Below is a letter from the DFT web site, written by the V.P of the DFT. Nothing in the contract that I know of can protect school workers from the practices the letter describes. Only direct action could. I'll let it stand alone with just one warning: an injury to one really does just go before an injury to all.

Good luck to us, every one

Letter to Dr. Barbara Byrd-Bennett [11.22.10]
[Letter sent today to Dr. Barbara Byrd Bennett, DPS Chief Academic and Accountability Auditor]

Dear Dr. Byrd-Bennett:

We are getting a lot of feedback from teachers concerning the overwhelming amount of testing and progress monitoring they are required to do. While each of the assessments may have merit, taken as a whole they leave too little time for instruction. Teachers throughout the district are asking "When do we have time to teach?"

In addition to the regular curriculum, students are assessed using the Star Math and Star Reading programs. They work on individualized lessons and assessments through Accelerated Math and Accelerated Reading. Three times per year students take a battery of benchmark assessments including up to five Dibels assessments, Burst, and TRC. Throw in quarterly Q tests that take two class periods per day for four days each quarter, and two to three weeks of MEAP testing, and it's no wonder teachers want more time to teach.

In between benchmarks, teachers are asked to print up to 80 pages of Burst lessons every two weeks. These lessons are to be taught to the lowest achieving four to five students in each class for a half hour per day. Some schools don't have enough toner to print these lessons, others don't have enough copiers, and nobody seems to have enough time. One teacher estimates that a quarter of her instructional time is devoted to these assessments and progress monitoring.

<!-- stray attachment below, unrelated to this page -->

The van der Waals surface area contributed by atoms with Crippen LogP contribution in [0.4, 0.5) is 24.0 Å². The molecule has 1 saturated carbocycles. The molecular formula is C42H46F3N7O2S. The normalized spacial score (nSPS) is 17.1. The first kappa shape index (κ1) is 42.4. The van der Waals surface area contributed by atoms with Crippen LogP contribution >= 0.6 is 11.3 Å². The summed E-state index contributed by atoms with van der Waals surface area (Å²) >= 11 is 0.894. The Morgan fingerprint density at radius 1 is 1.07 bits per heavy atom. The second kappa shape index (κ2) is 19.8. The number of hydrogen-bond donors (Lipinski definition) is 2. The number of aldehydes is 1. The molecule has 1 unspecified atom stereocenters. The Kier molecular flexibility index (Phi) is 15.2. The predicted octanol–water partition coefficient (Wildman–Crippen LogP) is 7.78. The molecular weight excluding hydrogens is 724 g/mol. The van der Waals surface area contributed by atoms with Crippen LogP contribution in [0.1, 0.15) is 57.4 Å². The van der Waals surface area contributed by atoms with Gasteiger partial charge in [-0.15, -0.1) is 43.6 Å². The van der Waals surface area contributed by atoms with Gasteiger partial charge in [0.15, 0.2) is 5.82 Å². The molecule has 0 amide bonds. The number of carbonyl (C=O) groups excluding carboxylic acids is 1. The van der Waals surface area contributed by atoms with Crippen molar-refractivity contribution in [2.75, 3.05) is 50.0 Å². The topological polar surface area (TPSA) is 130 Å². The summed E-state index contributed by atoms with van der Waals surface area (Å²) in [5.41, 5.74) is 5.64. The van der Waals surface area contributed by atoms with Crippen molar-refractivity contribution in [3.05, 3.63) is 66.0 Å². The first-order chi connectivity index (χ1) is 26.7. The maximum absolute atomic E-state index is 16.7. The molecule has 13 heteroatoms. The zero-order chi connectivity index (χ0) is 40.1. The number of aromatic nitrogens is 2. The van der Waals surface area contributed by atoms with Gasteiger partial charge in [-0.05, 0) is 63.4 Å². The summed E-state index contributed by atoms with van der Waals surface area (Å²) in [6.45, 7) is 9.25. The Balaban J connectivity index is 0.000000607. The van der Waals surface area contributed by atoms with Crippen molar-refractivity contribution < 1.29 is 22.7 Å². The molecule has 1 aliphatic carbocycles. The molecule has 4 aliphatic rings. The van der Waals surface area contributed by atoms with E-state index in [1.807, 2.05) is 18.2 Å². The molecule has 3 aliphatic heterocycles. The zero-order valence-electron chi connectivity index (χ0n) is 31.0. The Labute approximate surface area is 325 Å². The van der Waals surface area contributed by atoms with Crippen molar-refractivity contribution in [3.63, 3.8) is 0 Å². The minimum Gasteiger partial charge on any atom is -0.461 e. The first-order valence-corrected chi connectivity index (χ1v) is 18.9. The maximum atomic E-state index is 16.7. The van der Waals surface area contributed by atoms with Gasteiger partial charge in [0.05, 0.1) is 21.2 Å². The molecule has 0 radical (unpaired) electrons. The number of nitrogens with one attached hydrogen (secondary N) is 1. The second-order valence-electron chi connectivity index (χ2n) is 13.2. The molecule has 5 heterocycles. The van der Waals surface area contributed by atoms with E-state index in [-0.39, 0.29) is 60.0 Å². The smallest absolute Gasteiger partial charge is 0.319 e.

On a weekly basis, teachers also are asked to do time-consuming progress monitoring for Dibels and TRC. Much if this work is done with one student at a time. While our teachers are doing their best to keep the rest of the class doing meaningful work, it is not possible to properly monitor and coach the others while you are testing individuals.

Two common themes emerge from discussions with teachers throughout the district. First, these assessments all have some merit individually, but together, they are too much. Second, we as teachers can handle all this, but our students are suffering.

One teacher told me that for one day, she ignored Burst, Dibels, TRC, Accelerated Math and Reading, and all she did was teach. It was the best day the class had all year! The saddest thing is, this didn't happen until the third week of October, and she had to ignore directives to make it happen at all.

To bring more balance to the classroom, we suggest that the district strongly consider the following changes.

1. Eliminate the Q1, Q2, Q3, Q4 benchmark tests. These tests are not aligned with the district's scope and sequence charts. Students are taking tests in November on material that won't be covered until March. As a result, there is no validity to these tests.Our teachers have seen tests designed by and for DPS every few years. From Exit Skills, to ESAT, to MIP, to Q tests, the tests come and go and you would be hard pressed to find a teacher who will claim instruction has improved as a result of any one of these.

2. Allow teachers to use their professional judgment to determine the amount of progress monitoring to do. Progress monitoring in TRC is particularly difficult, since the text in the Palm devices frequently does not match the text in the books students are reading.

3. Discontinue Burst groups. The lower achieving students can be helped in the regular classroom setting.

4. Provide additional personnel to help with assessments. Whether the district allows literacy coaches to do some of the assessments or provides classroom aides to assist with class management, more help is needed to keep all children learning.

We know that standardized testing is here to stay. To improve our scores, we need more instructional time, not more tests.

Sincerely, Mark O'Keefe, DFT Executive Vice President

Rich Gibson, Substance News